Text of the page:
A.R. et al v. Dudek et al

Filing 190

ORDER denying 86 Defendants' Motion for Cease and Desist Order. Please see Order for details. Signed by Judge Robin S. Rosenbaum on 9/19/2013. (kms)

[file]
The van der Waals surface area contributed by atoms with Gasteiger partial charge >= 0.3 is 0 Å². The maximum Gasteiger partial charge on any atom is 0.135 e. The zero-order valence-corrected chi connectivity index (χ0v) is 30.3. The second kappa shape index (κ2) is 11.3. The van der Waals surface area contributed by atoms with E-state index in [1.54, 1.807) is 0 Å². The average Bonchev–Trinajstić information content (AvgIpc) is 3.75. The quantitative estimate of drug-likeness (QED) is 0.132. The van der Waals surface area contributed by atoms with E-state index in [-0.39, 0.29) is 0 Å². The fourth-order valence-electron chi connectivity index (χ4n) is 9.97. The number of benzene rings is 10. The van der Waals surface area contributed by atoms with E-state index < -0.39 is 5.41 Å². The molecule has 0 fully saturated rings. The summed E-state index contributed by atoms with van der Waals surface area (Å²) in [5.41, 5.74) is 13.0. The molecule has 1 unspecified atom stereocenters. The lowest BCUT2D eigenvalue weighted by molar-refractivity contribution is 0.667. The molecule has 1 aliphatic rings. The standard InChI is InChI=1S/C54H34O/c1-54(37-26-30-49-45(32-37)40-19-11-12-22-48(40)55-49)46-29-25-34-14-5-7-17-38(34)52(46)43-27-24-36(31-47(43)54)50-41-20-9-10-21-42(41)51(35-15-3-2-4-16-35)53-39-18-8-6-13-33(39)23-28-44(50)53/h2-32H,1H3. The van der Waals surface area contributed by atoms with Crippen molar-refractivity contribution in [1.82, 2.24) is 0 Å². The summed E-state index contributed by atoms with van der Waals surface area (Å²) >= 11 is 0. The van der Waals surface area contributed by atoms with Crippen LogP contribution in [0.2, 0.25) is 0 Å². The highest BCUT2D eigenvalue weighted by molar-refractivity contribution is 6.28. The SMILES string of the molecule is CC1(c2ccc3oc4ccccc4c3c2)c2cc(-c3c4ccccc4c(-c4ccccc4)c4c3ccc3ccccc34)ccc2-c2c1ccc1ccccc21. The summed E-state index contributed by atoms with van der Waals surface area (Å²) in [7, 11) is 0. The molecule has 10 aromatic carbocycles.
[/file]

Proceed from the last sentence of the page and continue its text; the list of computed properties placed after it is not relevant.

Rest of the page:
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UNITED STATES DISTRICT COURT SOUTHERN DISTRICT OF FLORIDA Case No. 12-60460-CIV-ROSENBAUM A.R., by and through her next friend, Susan Root, et al., Plaintiffs, v. ELIZABETH DUDEK, in her official capacity as Secretary of the Agency for Health Care Administration, et al., Defendants. ________________________________________/ ORDER This matter comes before the Court upon Defendants Elizabeth Dudek, Harry Farmer, and Kristina Wiggins’s (collectively referred to as Defendants”) Motion for Cease and Desist Order Regarding Plaintiffs’ Improper and Misleading Communications With Putative Class Members (“Motion to Cease and Desist”). [D.E. 86]. The Court has reviewed the Motion, the filings supporting and opposing the Motion, and the other materials in the case file. For the reasons that follow, the Motion to Cease and Desist is denied. BACKGROUND A. Procedural Background and Nature of Claims Plaintiffs T.H., L.J., A.G., A.C., A.R., C.V., M.D., C.M., and B.M.1 are children who have been diagnosed as “medically fragile” and who qualify for services through Florida’s Medicaid 1 Plaintiff T.F. passed away on April 6, 2013. See D.E. 147. program.2 Plaintiffs T.H., L.J., and A.G., are children who have been placed in nursing facilities, while Plaintiffs A.C., A.R., C.V., M.D., C.M., and B.M. are children who live at home and claim that they are at risk of unnecessary institutionalization at nursing facilities. See D.E. 62 at ¶¶ 4, 14. On March 13, 2012, Plaintiffs filed a class-action lawsuit against Defendants Elizabeth Dudek (“Dudek”), in her official capacity as Secretary for the Agency for Health Care Administration (“AHCA”); Harry Frank Farmer, Jr. (“Farmer”), in his official capacity as the State Surgeon General and Secretary of the Florida Department of Health (“FDOH”); Kristina Wiggins (“Wiggins”), in her official capacity as Deputy Secretary of the FDOH and Director of Children’s Medical Services (“CMS”); and eQHealth Solutions, Inc. (“eQHealth”). On August 23, 2013, Plaintiffs filed their Second Amended Complaint, which is the operative pleading in this case. The Second Amended Complaint alleges that Defendants are denying Plaintiffs Medicaid services, including private-duty nursing services, due to the adoption of “uniform policies, practices, and regulations to reduce private duty nursing services.” See D.E. 62 at ¶¶ 18-19. Plaintiffs further claim that Defendants “failed and continue to fail to provide medically necessary services in home and community settings to Medicaid recipient children in Florida.” Id. at ¶ 20. Based on these allegations, Plaintiffs ask the Court to declare that Defendants’ policies, regulations, actions, and omissions are unnecessarily institutionalizing Plaintiffs and Plaintiff class members or putting Plaintiffs at risk of being placed into segregated facilities, in violation of Title II of the Americans With Disabilities Act, 42 U.S.C. §§ 12131-12165 (“ADA”); Section 504 of the Rehabilitation Act of 1973, 29 U.S.C. § 794 (“Section 504"); the Medicaid Act, 42 U.S.C. §§ 1396-1396v 2 A medically fragile child is one who is “medically complex and whose medical condition is of such a nature that he is technologically dependent, requiring medical apparatus or procedures to sustain life, e.g., requires total parenteral nutrition (TPN), is ventilator dependent, or is dependent on a heightened level of medical supervision to sustain life, and without such services is likely to expire without warning.” See D.E. 62 at ¶ 2 (citing Rule 59G-1.010(165), Fla. Admin. Code). 2 (“Medicaid”); The Nursing Home Reform Amendments to the Medicaid Act, 42 U.S.C. § 1396r (“NHRA”); Early and Periodic Screening, Diagnostic, and Treatment Services, 42 U.S.C. § 1396d® (“EPSDT Provisions”); and 42 U.S.C. § 1983. Id. at 21. Plaintiffs also seek a permanent injunction requiring Defendants to “stop segregating medically fragile and medically complex children in nursing facilities and to provide [Plaintiffs] medically necessary Medicaid services in the most integrated setting appropriate in the community and provide for their medically necessary services and to provide such services in the most integrated setting appropriate.” Id. at ¶ 22. B. Defendants’ Motion for Cease and Desist Order In the Motion now before the Court, Defendants allege that, in a last-minute effort to solicit support for their class-action claims, Plaintiffs’ counsel and other representatives sent improper, disparaging, and misleading communications and proposed sworn declarations to families, parents, and caregivers of numerous children receiving Medicaid benefits from the Florida Medicaid programs. According to Defendants, the communications “are causing irreparable harm to the Defendants’ reputations, and they are unreasonably interfering with Defendants’ relationships with the Medicaid beneficiary children and their families.” See D.E. 86 at 2. Defendants contend that these communications directly violate the rules of communications with putative class members. In particular, the Motion to Cease and Desist complains about an e-mail dated October 23, 2012, and an e-mail dated October 29, 2012. The October 23, 2012, e-mail was sent by an individual named Mary Kathryn Van Kleunen (“Van Kleunen”) and attached an e-mail from Ven Sequenzia, Jr., the president of the Autism Society of America, State of Florida Chapter. The subject line of Van Kleunen’s e-mail states, “Class Action lawsuit by parents of medically fragile children — URGENT!! Please forward.” D.E. 86-1 at 1. The e-mail also states, in pertinent part, You are being sent this email because you are in a position to influence the lives of the children of Florida. 3 Please see the email below. This is referring to the systematic cutbacks in home nursing care and other services to children under 21 that are being made by the State of Florida. If you have a child who is medically fragile, please consider filling out the attached paperwork, if you haven’t already. Please forward this to other families who may be threatened by these cutbacks in care. Carolyn DeVita, the attorney, welcomes phone calls to discuss your situation and to answer any questions. Her contact information is below. The deadline for certifying the class action is this Friday, unless a requested extension is granted, so time is of the essence. Instructions for filling out the form are outlined in this e-mail, which is sent from the Public Interest Law Center, one of the law firms representing the families. See D.E. 86-1. (emphasis in original). The attached e-mail from the President of the Autism Society of America, State of Florida Chapter, provides, in relevant part, There is a very important lawsuit that may affect your children if you are able to get involved. Currently a team of [] disability attorneys are attempting to keep the state from reducing nursing services for medically fragile children and trying to get the medically fragile children that are currently institutionalized out of nursing homes with appropriate nursing services at home and in the community. In order to protect your children, they need your help. You will not be a named plaintiff in the class action lawsuit but if they get class certification, your children would be protected by the class. Now is your chance to help and ensure that they get class certification and that your child is protected by any outcomes in the case. What they need is for you and absolutely everyone you know that is in a similar situation, is to fill out the attached declaration. The more declarations we can get and give to the court, showing that so many families are affected by AHCA and eQHealth’s policies of reducing your child’s services, the much more likely they can get certified and your child will be protected. Try to fill it out to the best of your ability and then send it to Carolyn DeVita at carolynqdevita@gmail.com with your telephone number. She will be calling you to review it together then you can sign it and send it back to her and then they will file it with the court. Please read through what I’ve attached and do your best with inserting your information. This is going to be coming from you and you will be 4 swearing that everything you say in the declaration is true so please feel free to take out anything you don’t want and add in as much as possible. You do not need to be so specific as to dates but just make sure you tell your story and what is happening to you, the more information and the more details, the better. Please forward this email to anyone else you know that is also in a similar situation of having their home health services reduced or limited in some way. The attached declaration is just a form that you can use to help get you started but feel free to modify it however you want. Also, it is very important that you include denials at the initial stage, even if you eventually get the services after reconsideration or a fair hearing. Just tell the whole truth, that you were originally denied and after going through their process, you got services, etc. or that you didn’t get them. Again, these are just forms, the answers are up to you and it is your chance to tell the court what you have to go through to get or maintain your child’s services. The more detail and information, the better. D.E. 86-1 (emphasis added). Also attached to the October 23, 2012, e-mail was a draft Declaration, to be filled out by families who sought to become members of the class. See D.E. 86-1 at 3-6. The Declaration contains blanks to be filled in by parents and caregivers of children, including details such as the child’s date of birth, diagnosis, physician name, and the date the child began receiving services from AHCA. In addition, the Declaration suggests language relating to how AHCA “consistently” decreases the amount of services to children even though the children’s conditions do not change. Id. at 4. The Declaration further prompts the family to insert dates and amounts of reductions of services for which the family has proof and provides an example of how to phrase reductions. Id. And it includes other language regarding reduction in services and suggests that the families utilize the following language: 8. In denying my child’s services, AHCA and eQHealth cited AHCA’s definition of Medical[] Necessity in 59G-1.010(166), Florida Administrative Code, stating that they were denying my 5 child’s services because they were primarily intended for the convenience of the recipient’s caretaker. [If there is any other reasoning they cited to deny/reduce services, please include it.] 9. AHCA and eQHealth are reducing my child’s services to the extent that I am unable to care for myself, or my family, and I am not sufficiently skilled as a trained health care provider. 10. AHCA and eQHealth routinely denies or refuses to provide to my child outside of our home the medically necessary services as prescribed by my child’s primary care physician, which denies and prevents my child from community involvement. [add details, for example: they won’t assist you when you go to the park, a picnic, community event, doctor’s office, travel, etc. Please provide at least one specific example of this] 11. [if this applies to you, please insert when and what amounts/times AHCA and [eQHealth] have required your child to go to a PPEC] AHCA and eQHealth authorizes and requires the use of Pediatric Prescribed Extended Care (PPEC) Center, instead of placing a child in a school based, or otherwise integrated environment. My child would benefit from socializing with peers [his/her] own age. 12. AHCA shortened the amount of time to request an appeal of the denial or reduction of services from ten to five days; further, despite the reduction in services, AHCA places the burden on me to continually appeal denial determinations while caring for my child. 13. AHCA and eQHealth have overwhelmingly increased the amount of documentation required at every certification period to substantiate that my child requires private duty nursing services even though my child’s condition has not changed and my families’ life situation has not changed and my child’s primary care physician prescribes the same amount of services. 14. My child has been on the Medicaid Waiver wait list since [insert date] and currently receives no Medicaid Waiver services OR My child has been on the Medicaid Waiver since [insert date] and receives [insert services covered by Medicaid Waiver]. 15. [If your child has been placed in a nursing facility, please describe the circumstances surrounding their placement in one. (For instance, they did not get enough nursing services, the services were inadequate, there was a medical emergency, etc.) Please also provide the dates they went into one, got out, what services they received while there, if there was a PASSR review performed, if they received 6 specialized services, etc. If this does not apply to you, please delete this paragraph.] 16. All of the aforementioned actions of the AHCA and eQHealth place my child at risk of institutionalization in a nursing facility. D.E. 86-1 (emphasis added) (statements contained in brackets in original). Defendants characterize the draft Declaration as containing pre-written statements that are intended to “shape and form the beliefs of the putative class members and to unfairly influence the content of the requested sworn statements.” See D.E. 86 at 4. And, while Defendants acknowledge that the correspondence indicates that the potential putative class members may modify and omit suggested language from the proposed Declaration, they argue that it is clear that Plaintiffs’ counsel were attempting to directly influence and shape the sworn statements. Defendants also point to an e-mail dated October 29, 2012, from Carolyn DeVita3 in which DeVita attempts to convince a family member of a putative class member to sign and submit a Declaration. The October 29, 2012, e-mail states, Thank you so much for taking the time to talk with me. I really appreciate you taking the time out to do this declaration. Your story may very well persuade the court to get class certification. Please read through what I’ve attached and do your best with inserting your information. Again, this is going to be coming from you and you will be swearing that everything you say in the declaration is true so please feel free to take out anything you don’t want and add in as much as possible. *** When you are done writing about it, please send it to me and I will make sure it conforms with all of our formatting and that everything reads okay. 3 According to Defendants, Carolyn DeVita is a graduate fellow at the Florida State University Public Interest Law Center, who is working with Plaintiffs’ counsel Paolo Annino. 7 D.E. 86-3. The October 29, 2012, e-mail attached the same draft Declaration set forth above. Again, Defendants contend that the October 29, 2012, e-mail attempts to pressure the recipient to complete the Declaration. As a result of the communications, Defendants state that they received a number of “concerned inquiries.” According to Defendants, the communications have caused confusion and concern among the families of the child Medicaid recipients in Florida and have interfered with and disrupted Defendants’ relationships with the families, caregivers, and parents of the Medicaidcovered children with whom Defendants’ representatives must work on a routine basis in order to provide necessary medical care. As a result, Defendants ask this Court to enter an order directing Plaintiffs and their counsel to (1) cease and desist communications with putative class members that include misleading, inaccurate, and disparaging statements; (2) obtain approval from the Court or defense counsel before disseminating any further form declarations to potential putative class members and any corresponding communications instructing putative class members to complete such declarations; (3) prohibit Plaintiffs from using in support of their Motion for Class Certification or otherwise the declarations received thus far as a result of the allegedly improper communications; (4) send out remedial communications correcting the allegedly misleading, inaccurate, and deceptive statements made in the improper communications and the form declarations; and (5) produce all declarations they have obtained to this point in connection with this litigation. Plaintiffs respond to the Motion to Cease and Desist, clarifying that the October 23, 2012, e-mail was sent by Van Kleunen, who is neither a party nor counsel to this action. Plaintiffs further emphasize that the e-mail attached an e-mail by Sequenza, who is also neither a party nor counsel to the action. Additionally, Plaintiffs point out that Van Kleunen’s e-mail reveals only one recipient — “ven@autismfl.com.” 8 As for the content of the communications, Plaintiffs argue that Defendants have neither offered concrete evidence to show impropriety nor described what about the draft Declaration is improper, aside from the general allegation that the Declaration contains false, misleading, and disparaging statements. Plaintiffs further characterize the challenged parts of the October 29, 2012, e-mail as out of context and note that it discloses no recipient. And, because the e-mail begins with, “[t]hank you so much for taking the time to talk to me[,]” Plaintiffs argue that the language indicates that the e-mail was a response to a verbal communication initiated by the e-mail recipient. Finally, Plaintiffs clarify that of the approximately forty declarations that were received, only three were received without prior verbal contact between the declarant and Plaintiffs’ counsel. Based on these contentions, Plaintiffs assert that Defendants have not made the requisite showing of threatened or actual abuse and instead have merely made general allegations that communications were improper, coercive, deceptive, and misleading. Moreover, Plaintiffs point out that Defendants themselves have contacted potential class members and have issued a press release to these families. As Plaintiffs note, Defendants’ discovery responses included call records of communications with the parents and caregivers of more than one hundred putative class members residing in nursing facilities. According to Plaintiff, the communications between AHCA and prospective class members risk a higher likelihood of coercion due to the pre-existing relationship with AHCA. For all of these reasons, Plaintiffs argue that the Motion to Cease and Desist must be denied. Upon review of the briefs submitted by the parties, the Court entered an Order noting that a question existed as to whether Plaintiffs had communicated with putative class members. Accordingly, the Court directed Plaintiff to submit a complete list of the recipients of the e-mails and draft Declaration at issue. The Court also instructed Plaintiff to indicate whether other similar 9 communications with putative class members had occurred, and, if so, Plaintiff was to provide the Court with copies of the communications. See D.E. 111. While the Court awaited receipt of the additional information from Plaintiffs, it instituted the following guidelines: (1) Any communication between the parties and the putative class members relating in any way to (a) the merits, status, or effect of the class action, or (b) a class member’s participation in the action was required to be in writing and copied to the other parties at least 24 hours before it was made; and (2) If it was not clear from the writing to whom the communication was to be made, the party was to disclose the identity of all intended recipients. The requirement that the parties copy opposing counsel with communications did not apply to communications between counsel and their clients. See id. In response to the Court’s directive, Plaintiffs filed a Notice of Compliance [D.E. 122] in which they stated that they did not send the October 23, 2012, e-mail and did not know to whom the e-mail was sent. Similarly, because the October 29, 2012, e-mail was a partial copy, Plaintiffs noted that they were not certain about who received the e-mail but believed that it was sent to Deidra Rocker, an individual who did not ultimately submit a Declaration. As for the draft Declaration, Plaintiffs clarified that they sent it to thirty-five putative class members but further stated that only seventeen of the recipients submitted executed Declarations. Plaintiff further revealed that e-mails similar to those challenged by Defendants were, in fact, sent to putative class members, and they attached the communications for the Court to review. Like the October 23, 2012, and October 29, 2012, e-mails, these additional e-mails attached the proposed draft Declaration, and many encouraged the recipient to forward the information to other individuals. See D.E. 122-1. Although Plaintiffs provided the additional information, they also sought clarification of the Court’s prior Order, stating that they believed the prohibition applied to “any mass solicitation or mailings to putative class members, and not routine or ordinary communications 10 with putative class members, or communications with the press, or communications with other third part[ies].”4 D.E. 122 at 4. Pursuant to Plaintiffs’ request, the Court issued an order clarifying its original Order. In the Order, the Court explained that “Plaintiff’s understanding of the intent of the Order is correct. The instruction applies to any mass solicitation or mass mailings to putative class members; it does not apply to routine and ordinary communications with putative class members, communications with the press, or communications with any third party. The instruction applies to both Plaintiffs and Defendants.” See D.E. 123. DISCUSSION Rule 23, Fed. R. Civ. P., governs class actions in federal court. Because of the potential for abuse, “a district court has both the duty and the broad authority to exercise control over a class action and to enter appropriate orders governing the conduct of counsel and parties.” Gulf Oil Company v. Bernard, 452 U.S. 89, 100 (1981). Put simply, the Court bears the responsibility under Rule 23(d) to preserve the integrity of the class action. See, e.g., Kleiner v. First National Bank of Atlanta, 751 F.2d 1193 (11th Cir. 1985). For this reason, Rule 23(d), Fed. R. Civ. P., provides the Court with the authority to issue orders to protect class members, impose conditions on the representative parties, and deal with similar procedural matters. The Court’s discretion, however, is not unlimited. The authority provided to the Court by Rule 23(d) to exercise control over a class action must, instead, be exercised within the boundaries of the Supreme Court case of Gulf Oil, 452 U.S. 89. In Gulf Oil, the Supreme Court upheld a Fifth Circuit decision that struck down a gag order in an employment-discrimination class-action case. 452 U.S. 89. The order entered by the trial court 4 Plaintiffs noted, on the other hand, that Defendants believed that the restraint applied to all communications of Plaintiffs only, including any statements made on social-media platforms. 11 required prior judicial approval of all communications by parties and their counsel with any actual or potential class members. Id. at 103. The Supreme Court ruled that the trial court exceeded its authority in entering the order since the record revealed no grounds on which the court could have determined that it was necessary to impose an order that “involved serious restraints on expression.” Id. at 103-104. Because, however, the Court recognized the possibility of abuses in class-action litigation that may be implicated by communications with potential class members, Gulf Oil acknowledged that courts may issue orders limiting certain communications.5 Id. at 104. Since Gulf Oil, courts have set forth the standard that must be met when a party seeks to restrict communication to putative class members. In so doing, courts have emphasized that the moving party must make an evidentiary showing of actual or threatened abuse by the party sought to be restrained. See Cox Nuclear Medicine v. Gold Cup Coffee Services, Inc., 214 F.R.D. 696 (S.D. Ala. 2003) and cases cited therein. In this regard, the moving party must satisfy a two-pronged test before a court may restrict communication. First, a communication must have occurred or must be threatened to occur. Id. at 697. Next, the form of communication at issue must be abusive in that “it threatens the proper functioning of the litigation.” Id. at 698. Communications that have been found to be violative of the principles of Rule 23 include misleading communications to class members regarding the litigation, communications that misrepresent the status or effect of the pending action, communications that coerce prospective class members into excluding themselves from the litigation, and communications that undermine cooperation with or confidence in class 5 Although Gulf Oil involved contact with a putative class by plaintiff’s counsel, lower courts have applied the case to contact initiated by defendants and their counsel as well. See Kleiner v. First National Bank of Atlanta, 751 F.2d 1193 (11th Cir. 1985); Great Rivers Cooperative of South-Eastern Iowa v. Farmland Industries, Inc., 59 F.3d 764 (8th Cir. 1995); Cox Nuclear Medicine v. Gold Cup Coffee Services, Inc., 214 F.R.D. 696 (S.D. Ala. 2003). 12 counsel. See Hampton Hardware, Inc. v. Cotter & Company, Inc., 156 F.R.D. 630, 632 (N.D. Tex. 1994) (citations omitted); Cox, 214 F.R.D. at 698.6 Even if the two prongs of this test are met, any resulting order “limiting communications between parties and potential class members should be based on a clear record and specific findings that reflect a weighing of the need for a limitation and the potential interference with the rights of the parties.” Gulf Oil, 452 U.S. at 101. The resulting order must be carefully drawn so that it interferes with free speech as little as possible. Id. at 102 (citing Coles v. Marsh, 560 F.2d 186, 189 (3d Cir. 1977), cert. denied, 434 U.S. 985 (1977) (court must give explicit consideration to the narrowest possible relief which would protect the respective parties)). “Nevertheless, a limited restriction — such as precluding a defendant from soliciting class members to opt out of the litigation — will sometimes be justified.” Great Rivers Cooperative of Se. Ia. v. Farmland Indus., Inc., 59 F.3d 764, 766 (8th Cir. 1995) (quoting Manual for Complex Litigation, Second § 30.24 at 232 (citing Kleiner v. First National Bank of Atlanta, 751 F.2d 1193 (11th Cir. 1985)). Here, there is no question that Plaintiffs have communicated with putative class members. The communications provided by Plaintiffs attached to their Notice of Compliance and the October 29, 2012, e-mail identify Carolyn DeVita, an attorney with the Florida State University Public Interest Law Center, as the author. And while the October 23, 2012, e-mail indicates that someone other than Plaintiffs sent the e-mail, the content is very similar to that in the other correspondence. This similarity suggests that a member of Plaintiffs’ legal team either provided the language or directed others to deliver the e-mail. With respect to the e-mails authored by DeVita, however, it is equally clear that communications with putative class members have occurred. Defendants have 6 Restrictions on the communication of settlement offers are subject to the same proof requirements. See Cox, 214 F.R.D. at 698 (citing Bublitz v. E.I. duPont de Nemours and Co., 196 F.R.D. 545, 548 (S.D. Iowa 2000)). 13 thus satisfied their burden of showing that a particular communication has happened or is threatened to occur. The real issue here is whether the communications submitted by Defendants are abusive in that they “threaten the proper functioning of the litigation.” The Court finds that they do not. With respect to these communications, the Court agrees with Plaintiffs that they are not misleading or coercive. Although the e-mails contain phrases such as “systematic cutbacks in home nursing care,” a closer reading of the communications as a whole reveals that these phrases were not used by Plaintiffs to be misleading or coercive. To the contrary, the e-mails also contain phrases such as “please feel free to take anything out you don’t want,” “feel free to modify [the Declaration] however you want,” and “Just tell the whole truth.” These phrases convey the idea that the Declarations should be accurate and contain only information that is truthful. In other words, while the Declarations suggest certain types of language, Plaintiffs’ counsel emphasizes that the Declaration should accurately represent the facts as the signor knows them, and counsel points out that the content of the Declarations will vary from person to person. Similarly, although the draft Declaration includes phrases such as “AHCA and eQHealth routinely denies or refuses to provide to my child outside of our home the medically necessary services as prescribed by my child’s primary care physician” and “AHCA and eQHealth have overwhelmingly increased the amount of documentation required at every certification period. . .” Plaintiffs make clear that these phrases and others should be omitted if they are not applicable to a putative class member’s situation. Nor, as Defendants suggest, does Jackson v. Motel 6 Multipurpose, Inc., 130 F. 3d 999 (11th Cir. 1997), alter the analysis.7 Jackson involved two consolidated cases in which plaintiffs alleged 7 Likewise, Defendants’ reliance on Hamm v. TBC Corp., 597 F. Supp. 2d 1338 (S.D. Fla. 2009), Bouder v. Prudential Financial, Inc., 2007 WL 3396303 (D.N.J. Nov. 8, 2007), and 14 that Motel 6 had a nationwide practice or policy of discriminating against its customers and its employees on the basis of race. After the cases were consolidated, the plaintiffs moved for an order allowing them relief from a Middle District of Florida local rule8 that prevented counsel from communicating with potential or actual class members without prior approval from the court. Id. at 1002. The district court granted the relief sought, allowing communication with potential class members even though it had not yet ruled on the pending motions for class certification. Id. Thereafter, the defendant, Motel 6, sought a writ of mandamus vacating the order that allowed the plaintiffs to advertise their allegations to the public at large and to communicate with current and former Motel 6 employees through mass mailings. Id. at 1003. The Eleventh Circuit found that the order authorizing class communications prior to class certification was an abuse of discretion. Id. at 1004. Although the court did not conclude that communications with potential class members could never precede certification, it noted that district courts must strive to avoid authorizing injurious class communications that could later prove to be unnecessary. Id. Ultimately, the court opined that an order authorizing class communications before class certification is “likely to be an abuse of discretion when (1) the communication authorized by the order is widespread and clearly injurious and (2) a certification is not imminent or it is unlikely Hobson v. Communications Unlimited, Inc., 2010 WL 3062505 (N.D. Ga. Aug. 2, 2010), is misplaced. These case all involve putative class actions for damages brought under the Fair Labor Standards Act (“FLSA”). FLSA class actions are brought pursuant to 29 U.S.C. 216(b), rather than under Rule 23, and involve a two-tiered certification process. Some of the cases cited by Defendants also involve direct solicitation through live telephone calls, an act prohibited by the Rules Regulating the Florida Bar. 8 This Court’s Local Rules also previously included language prohibiting counsel from communicating with class members. As the 1996 Comments to Local Rule 23.1, S.D. Fla., indicate however, the rule was amended to delete former Section B, which barred counsel for parties in class actions from communicating directly or indirectly with potential or actual class members without advance approval from the Court. Section B was deleted to conform with the Supreme Court’s ruling in Gulf Oil. 15 that a class will in fact be certified.” Jackson, 130 F. 3d at 1004. Because the advertisements were mass mailings that were nationwide in scope and were causing irreparable harm to Motel 6's reputation and its relationship with its employees, the court granted the mandamus. Jackson is distinguishable from this matter because it involved a claim for monetary damages and sought class certification pursuant to Rule 23(b)(3), Fed. R. Civ. P. Here, Plaintiffs seek declaratory and injunctive relief pursuant to Rule 23(b)(2), Fed. R. Civ. P. More significantly, unlike in Jackson, the communications here were not widespread or nationwide “mass communications;” rather, the e-mails and draft Declaration were sent to a select group of individuals who, of need, already deal with Defendants on a regular basis. Indeed, Plaintiffs clarified that they sent the draft Declaration to only thirty-five putative class members and further stated that only seventeen of the recipients submitted executed Declarations. Therefore, whereas the Jackson Court had to be concerned about relatively unfamiliar Motel 6 customers who may have stayed at Motel 6 once before, receiving communications that painted Motel 6 in a bad light, in the pending matter, the putative Plaintiff class and Defendants must interact with each other on a regular and consistent basis. As a result, members of the putative Plaintiff class, unlike the putative Jackson class, should have firm views of Defendants outside of any communications from Plaintiffs’ attorneys. Further, the communications were not clearly injurious to Defendants. As noted above, although the draft Declaration includes phrases such as “AHCA and eQHealth routinely denies or refuses to provide to my child outside of our home the medically necessary services as prescribed by my child’s primary care physician” and “AHCA and eQHealth have overwhelmingly increased the amount of documentation required at every certification period,” the correspondence makes clear that these are proposed phrases that should be omitted if they are not applicable to a certain situation. In fact, the correspondence emphasizes, “This [declaration] is going to be coming from you and you 16 will be swearing that everything you say in the declaration is true so please feel free to take out anything you don’t want and add in as much as possible.” Moreover, the e-mails that attach the Declaration are not coercive because they contain language that states, “[P]lease consider filling out the attached paperwork, if you haven’t already.” Finally, unlike in Jackson, at this point, the Court is unable to draw any conclusion whether the class will be certified. In addition, significantly, even in Jackson, the Eleventh Circuit let stand the portion of the district court’s order that authorized Plaintiff’s “inquiries and communication that would be allowable as a normal discovery matter, whether the . . . class is certified or not.” Jackson, 130 F.3d at 1008 n. 19 (citations omitted). The court noted that these types of communications, when initiated by potential class members and not Plaintiff’s counsel, are neither widespread nor injurious. Here, Plaintiffs indicated that of the approximately forty declarations that were received, only three were received without prior verbal contact between the declarant and Plaintiffs’ counsel. As in Abdallah v. The Coca-Cola Company, 186 F.R.D. 672 (N.D. Ga. 1999), Plaintiffs and their counsel here are entitled to speak freely about this lawsuit with any potential class member who contacts them. In Abdallah, the Court permitted Plaintiffs to “(1) discuss the merits of the suit with potential class members who contact[ed] them; (2) determine whether potential class member possesse[d] any evidence relating to the Complaint allegations; (3) prepare affidavits or other testimony in support of class certification or the merits of the case; and (4) discuss with potential class members the possibility of representation by Plaintiffs’ counsel and of providing legal services to them.” Abdallah, 186 F.R.D. at 677. For the foregoing reasons, the Court finds that the October 23, 2012, and October 29, 2012, e-mails do not offend the principles of the class-action lawsuit or Federal Rule 23. Nothing about the communications was particularly coercive or intimidating. In light of the phrasing of the 17 communications, they also cannot be construed to be misleading or confusing. Finally, the communications do not undermine the cooperation or confidence in class counsel. Overall, the communications, when taken as a whole and in context, do not threaten the proper functioning of the litigation. CONCLUSION Accordingly, it is hereby ORDERED AND ADJUDGED that Defendants’ Motion for Cease and Desist Order Regarding Plaintiffs’ Improper and Misleading Communications With Putative Class Members [D.E. 86] is DENIED as set forth herein. DONE and ORDERED at Fort Lauderdale, Florida this 19th day of September 2013. ___________________________________ ROBIN S. ROSENBAUM UNITED STATES DISTRICT JUDGE cc: counsel of record 18